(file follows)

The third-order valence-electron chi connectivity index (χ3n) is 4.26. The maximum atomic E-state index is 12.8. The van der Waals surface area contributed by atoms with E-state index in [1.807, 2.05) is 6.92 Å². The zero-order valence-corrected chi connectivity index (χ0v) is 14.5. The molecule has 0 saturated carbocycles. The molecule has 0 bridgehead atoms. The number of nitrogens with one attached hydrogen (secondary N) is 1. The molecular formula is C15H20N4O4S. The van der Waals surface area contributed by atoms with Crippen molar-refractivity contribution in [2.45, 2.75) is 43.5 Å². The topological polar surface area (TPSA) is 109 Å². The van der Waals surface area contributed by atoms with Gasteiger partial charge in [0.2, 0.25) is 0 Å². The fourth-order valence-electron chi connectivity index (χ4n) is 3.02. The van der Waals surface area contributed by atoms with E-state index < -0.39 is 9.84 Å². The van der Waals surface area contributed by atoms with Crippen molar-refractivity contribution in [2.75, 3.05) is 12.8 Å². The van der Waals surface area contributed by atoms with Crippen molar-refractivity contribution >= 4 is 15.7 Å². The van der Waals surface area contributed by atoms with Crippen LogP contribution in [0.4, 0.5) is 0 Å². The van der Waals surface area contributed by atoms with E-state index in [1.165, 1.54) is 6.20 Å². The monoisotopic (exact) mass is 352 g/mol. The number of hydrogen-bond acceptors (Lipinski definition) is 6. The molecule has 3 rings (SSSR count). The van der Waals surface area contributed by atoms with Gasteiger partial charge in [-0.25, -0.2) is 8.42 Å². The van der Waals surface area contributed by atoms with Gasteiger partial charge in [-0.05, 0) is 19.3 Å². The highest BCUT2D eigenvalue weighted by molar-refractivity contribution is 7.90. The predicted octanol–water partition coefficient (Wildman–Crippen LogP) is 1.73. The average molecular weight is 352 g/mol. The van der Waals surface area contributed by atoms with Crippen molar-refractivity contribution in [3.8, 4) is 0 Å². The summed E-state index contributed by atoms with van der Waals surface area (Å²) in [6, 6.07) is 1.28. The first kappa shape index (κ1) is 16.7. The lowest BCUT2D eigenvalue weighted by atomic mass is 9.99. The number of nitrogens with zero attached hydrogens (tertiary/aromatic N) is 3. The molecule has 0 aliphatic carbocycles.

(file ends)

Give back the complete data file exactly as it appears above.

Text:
The third-order valence-electron chi connectivity index (χ3n) is 4.26. The maximum atomic E-state index is 12.8. The van der Waals surface area contributed by atoms with E-state index in [1.807, 2.05) is 6.92 Å². The zero-order valence-corrected chi connectivity index (χ0v) is 14.5. The molecule has 0 saturated carbocycles. The molecule has 0 bridgehead atoms. The number of nitrogens with one attached hydrogen (secondary N) is 1. The molecular formula is C15H20N4O4S. The van der Waals surface area contributed by atoms with Crippen molar-refractivity contribution in [2.45, 2.75) is 43.5 Å². The topological polar surface area (TPSA) is 109 Å². The van der Waals surface area contributed by atoms with Gasteiger partial charge in [0.2, 0.25) is 0 Å². The fourth-order valence-electron chi connectivity index (χ4n) is 3.02. The van der Waals surface area contributed by atoms with E-state index < -0.39 is 9.84 Å². The van der Waals surface area contributed by atoms with Crippen molar-refractivity contribution in [2.75, 3.05) is 12.8 Å². The van der Waals surface area contributed by atoms with Crippen molar-refractivity contribution >= 4 is 15.7 Å². The van der Waals surface area contributed by atoms with Crippen LogP contribution in [0.4, 0.5) is 0 Å². The van der Waals surface area contributed by atoms with E-state index in [1.165, 1.54) is 6.20 Å². The monoisotopic (exact) mass is 352 g/mol. The number of hydrogen-bond acceptors (Lipinski definition) is 6. The molecule has 3 rings (SSSR count). The van der Waals surface area contributed by atoms with Gasteiger partial charge in [-0.25, -0.2) is 8.42 Å². The van der Waals surface area contributed by atoms with Gasteiger partial charge in [-0.05, 0) is 19.3 Å². The highest BCUT2D eigenvalue weighted by molar-refractivity contribution is 7.90. The predicted octanol–water partition coefficient (Wildman–Crippen LogP) is 1.73. The average molecular weight is 352 g/mol. The van der Waals surface area contributed by atoms with Crippen molar-refractivity contribution in [3.8, 4) is 0 Å². The summed E-state index contributed by atoms with van der Waals surface area (Å²) in [6, 6.07) is 1.28. The first kappa shape index (κ1) is 16.7. The lowest BCUT2D eigenvalue weighted by atomic mass is 9.99. The number of nitrogens with zero attached hydrogens (tertiary/aromatic N) is 3. The molecule has 0 aliphatic carbocycles.